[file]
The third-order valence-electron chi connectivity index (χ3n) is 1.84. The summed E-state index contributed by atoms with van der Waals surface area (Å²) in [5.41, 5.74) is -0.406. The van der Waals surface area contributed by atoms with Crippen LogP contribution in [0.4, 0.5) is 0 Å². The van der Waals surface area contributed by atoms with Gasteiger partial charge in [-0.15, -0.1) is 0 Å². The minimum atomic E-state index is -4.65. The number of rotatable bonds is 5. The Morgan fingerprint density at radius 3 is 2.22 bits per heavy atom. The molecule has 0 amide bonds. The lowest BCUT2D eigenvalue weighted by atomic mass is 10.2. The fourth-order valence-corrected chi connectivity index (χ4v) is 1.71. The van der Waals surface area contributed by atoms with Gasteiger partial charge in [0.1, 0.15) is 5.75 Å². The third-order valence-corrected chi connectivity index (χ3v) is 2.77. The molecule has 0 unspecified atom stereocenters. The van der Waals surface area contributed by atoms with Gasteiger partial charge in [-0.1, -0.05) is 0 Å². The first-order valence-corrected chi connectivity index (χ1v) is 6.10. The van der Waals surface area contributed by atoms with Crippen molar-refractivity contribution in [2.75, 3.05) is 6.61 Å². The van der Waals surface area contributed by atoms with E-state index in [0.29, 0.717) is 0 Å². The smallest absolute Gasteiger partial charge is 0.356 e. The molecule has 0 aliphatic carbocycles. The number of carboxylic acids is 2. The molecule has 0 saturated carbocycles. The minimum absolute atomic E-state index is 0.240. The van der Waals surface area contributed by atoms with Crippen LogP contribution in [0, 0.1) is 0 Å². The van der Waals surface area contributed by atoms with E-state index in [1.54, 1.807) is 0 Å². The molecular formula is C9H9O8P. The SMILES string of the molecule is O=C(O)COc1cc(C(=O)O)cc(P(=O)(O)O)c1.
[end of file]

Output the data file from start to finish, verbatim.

The third-order valence-electron chi connectivity index (χ3n) is 1.84. The summed E-state index contributed by atoms with van der Waals surface area (Å²) in [5.41, 5.74) is -0.406. The van der Waals surface area contributed by atoms with Crippen LogP contribution in [0.4, 0.5) is 0 Å². The van der Waals surface area contributed by atoms with Gasteiger partial charge in [-0.15, -0.1) is 0 Å². The minimum atomic E-state index is -4.65. The number of rotatable bonds is 5. The Morgan fingerprint density at radius 3 is 2.22 bits per heavy atom. The molecule has 0 amide bonds. The lowest BCUT2D eigenvalue weighted by atomic mass is 10.2. The fourth-order valence-corrected chi connectivity index (χ4v) is 1.71. The van der Waals surface area contributed by atoms with Gasteiger partial charge in [0.1, 0.15) is 5.75 Å². The third-order valence-corrected chi connectivity index (χ3v) is 2.77. The molecule has 0 unspecified atom stereocenters. The van der Waals surface area contributed by atoms with Gasteiger partial charge in [-0.1, -0.05) is 0 Å². The first-order valence-corrected chi connectivity index (χ1v) is 6.10. The van der Waals surface area contributed by atoms with Crippen molar-refractivity contribution in [2.75, 3.05) is 6.61 Å². The van der Waals surface area contributed by atoms with E-state index in [0.29, 0.717) is 0 Å². The smallest absolute Gasteiger partial charge is 0.356 e. The molecule has 0 aliphatic carbocycles. The number of carboxylic acids is 2. The molecule has 0 saturated carbocycles. The minimum absolute atomic E-state index is 0.240. The van der Waals surface area contributed by atoms with Crippen LogP contribution in [0, 0.1) is 0 Å². The van der Waals surface area contributed by atoms with E-state index in [1.54, 1.807) is 0 Å². The molecular formula is C9H9O8P. The SMILES string of the molecule is O=C(O)COc1cc(C(=O)O)cc(P(=O)(O)O)c1.